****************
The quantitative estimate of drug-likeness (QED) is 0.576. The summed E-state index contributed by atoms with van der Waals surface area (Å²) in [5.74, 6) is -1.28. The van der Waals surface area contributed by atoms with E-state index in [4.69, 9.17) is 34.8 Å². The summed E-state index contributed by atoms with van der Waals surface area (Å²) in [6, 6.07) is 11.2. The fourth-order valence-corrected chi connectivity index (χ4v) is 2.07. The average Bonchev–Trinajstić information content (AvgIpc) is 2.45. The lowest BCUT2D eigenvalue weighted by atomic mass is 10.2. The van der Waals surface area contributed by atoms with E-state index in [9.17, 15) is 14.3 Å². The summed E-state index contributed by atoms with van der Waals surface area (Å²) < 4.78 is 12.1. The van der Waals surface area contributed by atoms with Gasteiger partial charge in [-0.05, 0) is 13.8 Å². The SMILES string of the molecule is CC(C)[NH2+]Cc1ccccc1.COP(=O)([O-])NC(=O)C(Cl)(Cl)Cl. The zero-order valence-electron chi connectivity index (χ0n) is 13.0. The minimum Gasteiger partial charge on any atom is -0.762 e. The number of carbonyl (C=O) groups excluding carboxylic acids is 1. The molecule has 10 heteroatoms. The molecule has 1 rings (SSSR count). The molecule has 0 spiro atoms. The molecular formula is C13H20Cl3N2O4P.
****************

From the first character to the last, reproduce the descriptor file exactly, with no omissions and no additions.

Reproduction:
The quantitative estimate of drug-likeness (QED) is 0.576. The summed E-state index contributed by atoms with van der Waals surface area (Å²) in [5.74, 6) is -1.28. The van der Waals surface area contributed by atoms with E-state index in [4.69, 9.17) is 34.8 Å². The summed E-state index contributed by atoms with van der Waals surface area (Å²) in [6, 6.07) is 11.2. The fourth-order valence-corrected chi connectivity index (χ4v) is 2.07. The average Bonchev–Trinajstić information content (AvgIpc) is 2.45. The lowest BCUT2D eigenvalue weighted by atomic mass is 10.2. The van der Waals surface area contributed by atoms with E-state index in [9.17, 15) is 14.3 Å². The summed E-state index contributed by atoms with van der Waals surface area (Å²) < 4.78 is 12.1. The van der Waals surface area contributed by atoms with Gasteiger partial charge in [-0.05, 0) is 13.8 Å². The SMILES string of the molecule is CC(C)[NH2+]Cc1ccccc1.COP(=O)([O-])NC(=O)C(Cl)(Cl)Cl. The zero-order valence-electron chi connectivity index (χ0n) is 13.0. The minimum Gasteiger partial charge on any atom is -0.762 e. The number of carbonyl (C=O) groups excluding carboxylic acids is 1. The molecule has 10 heteroatoms. The molecule has 1 rings (SSSR count). The molecule has 0 spiro atoms. The molecular formula is C13H20Cl3N2O4P.